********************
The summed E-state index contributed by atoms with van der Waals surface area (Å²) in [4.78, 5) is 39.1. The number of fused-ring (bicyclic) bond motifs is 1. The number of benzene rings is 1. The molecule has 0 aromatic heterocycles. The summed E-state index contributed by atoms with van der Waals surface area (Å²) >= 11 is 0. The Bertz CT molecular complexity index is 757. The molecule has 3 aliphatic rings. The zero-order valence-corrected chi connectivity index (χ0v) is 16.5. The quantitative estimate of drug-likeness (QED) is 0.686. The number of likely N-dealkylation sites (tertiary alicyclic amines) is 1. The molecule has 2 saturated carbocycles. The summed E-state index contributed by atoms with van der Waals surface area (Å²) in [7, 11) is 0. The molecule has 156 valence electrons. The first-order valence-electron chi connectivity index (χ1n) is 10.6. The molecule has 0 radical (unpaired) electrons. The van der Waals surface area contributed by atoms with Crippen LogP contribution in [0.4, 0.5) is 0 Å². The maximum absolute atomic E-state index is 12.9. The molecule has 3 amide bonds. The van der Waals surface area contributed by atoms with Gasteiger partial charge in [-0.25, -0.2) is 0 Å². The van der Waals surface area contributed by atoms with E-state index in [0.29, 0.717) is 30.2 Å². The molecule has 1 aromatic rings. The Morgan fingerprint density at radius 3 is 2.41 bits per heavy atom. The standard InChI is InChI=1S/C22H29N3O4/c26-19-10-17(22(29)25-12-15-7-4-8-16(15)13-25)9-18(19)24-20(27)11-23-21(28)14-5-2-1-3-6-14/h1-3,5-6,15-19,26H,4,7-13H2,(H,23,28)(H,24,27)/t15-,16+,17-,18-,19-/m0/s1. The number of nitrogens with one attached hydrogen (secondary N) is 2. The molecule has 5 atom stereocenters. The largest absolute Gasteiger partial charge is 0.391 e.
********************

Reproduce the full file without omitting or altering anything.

The summed E-state index contributed by atoms with van der Waals surface area (Å²) in [4.78, 5) is 39.1. The number of fused-ring (bicyclic) bond motifs is 1. The number of benzene rings is 1. The molecule has 0 aromatic heterocycles. The summed E-state index contributed by atoms with van der Waals surface area (Å²) >= 11 is 0. The Bertz CT molecular complexity index is 757. The molecule has 3 aliphatic rings. The zero-order valence-corrected chi connectivity index (χ0v) is 16.5. The quantitative estimate of drug-likeness (QED) is 0.686. The number of likely N-dealkylation sites (tertiary alicyclic amines) is 1. The molecule has 2 saturated carbocycles. The summed E-state index contributed by atoms with van der Waals surface area (Å²) in [7, 11) is 0. The molecule has 156 valence electrons. The first-order valence-electron chi connectivity index (χ1n) is 10.6. The molecule has 0 radical (unpaired) electrons. The van der Waals surface area contributed by atoms with Crippen LogP contribution in [0.4, 0.5) is 0 Å². The maximum absolute atomic E-state index is 12.9. The molecule has 3 amide bonds. The van der Waals surface area contributed by atoms with Gasteiger partial charge in [-0.25, -0.2) is 0 Å². The van der Waals surface area contributed by atoms with E-state index in [0.29, 0.717) is 30.2 Å². The molecule has 1 aromatic rings. The Morgan fingerprint density at radius 3 is 2.41 bits per heavy atom. The standard InChI is InChI=1S/C22H29N3O4/c26-19-10-17(22(29)25-12-15-7-4-8-16(15)13-25)9-18(19)24-20(27)11-23-21(28)14-5-2-1-3-6-14/h1-3,5-6,15-19,26H,4,7-13H2,(H,23,28)(H,24,27)/t15-,16+,17-,18-,19-/m0/s1. The number of nitrogens with one attached hydrogen (secondary N) is 2. The molecule has 5 atom stereocenters. The largest absolute Gasteiger partial charge is 0.391 e.